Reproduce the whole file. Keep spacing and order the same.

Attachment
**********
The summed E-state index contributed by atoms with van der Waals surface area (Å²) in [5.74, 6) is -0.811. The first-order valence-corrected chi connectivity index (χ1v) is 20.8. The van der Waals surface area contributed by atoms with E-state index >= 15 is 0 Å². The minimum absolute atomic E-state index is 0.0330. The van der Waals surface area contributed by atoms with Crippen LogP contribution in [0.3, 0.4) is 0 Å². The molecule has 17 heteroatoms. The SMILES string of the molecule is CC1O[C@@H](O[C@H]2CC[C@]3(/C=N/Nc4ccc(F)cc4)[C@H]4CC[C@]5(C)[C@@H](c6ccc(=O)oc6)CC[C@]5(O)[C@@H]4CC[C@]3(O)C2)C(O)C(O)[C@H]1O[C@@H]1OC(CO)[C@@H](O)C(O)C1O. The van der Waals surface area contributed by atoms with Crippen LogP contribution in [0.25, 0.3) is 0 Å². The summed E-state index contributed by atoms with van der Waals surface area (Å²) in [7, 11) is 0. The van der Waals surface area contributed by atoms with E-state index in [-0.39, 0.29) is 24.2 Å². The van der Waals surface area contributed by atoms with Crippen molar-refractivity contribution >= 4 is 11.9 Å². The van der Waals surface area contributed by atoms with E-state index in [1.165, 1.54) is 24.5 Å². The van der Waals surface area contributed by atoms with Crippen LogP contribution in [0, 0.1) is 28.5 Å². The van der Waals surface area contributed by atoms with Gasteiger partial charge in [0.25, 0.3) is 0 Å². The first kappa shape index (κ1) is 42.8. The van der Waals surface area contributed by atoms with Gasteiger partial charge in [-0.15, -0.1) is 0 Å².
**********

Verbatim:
The summed E-state index contributed by atoms with van der Waals surface area (Å²) in [5.74, 6) is -0.811. The first-order valence-corrected chi connectivity index (χ1v) is 20.8. The van der Waals surface area contributed by atoms with E-state index >= 15 is 0 Å². The minimum absolute atomic E-state index is 0.0330. The van der Waals surface area contributed by atoms with Crippen LogP contribution in [0.3, 0.4) is 0 Å². The molecule has 17 heteroatoms. The SMILES string of the molecule is CC1O[C@@H](O[C@H]2CC[C@]3(/C=N/Nc4ccc(F)cc4)[C@H]4CC[C@]5(C)[C@@H](c6ccc(=O)oc6)CC[C@]5(O)[C@@H]4CC[C@]3(O)C2)C(O)C(O)[C@H]1O[C@@H]1OC(CO)[C@@H](O)C(O)C1O. The van der Waals surface area contributed by atoms with Crippen LogP contribution in [0.25, 0.3) is 0 Å². The summed E-state index contributed by atoms with van der Waals surface area (Å²) in [7, 11) is 0. The van der Waals surface area contributed by atoms with E-state index in [-0.39, 0.29) is 24.2 Å². The van der Waals surface area contributed by atoms with Crippen molar-refractivity contribution >= 4 is 11.9 Å². The van der Waals surface area contributed by atoms with E-state index in [1.165, 1.54) is 24.5 Å². The van der Waals surface area contributed by atoms with Crippen LogP contribution in [0, 0.1) is 28.5 Å². The van der Waals surface area contributed by atoms with Gasteiger partial charge in [0.25, 0.3) is 0 Å². The first kappa shape index (κ1) is 42.8. The van der Waals surface area contributed by atoms with Gasteiger partial charge in [-0.15, -0.1) is 0 Å².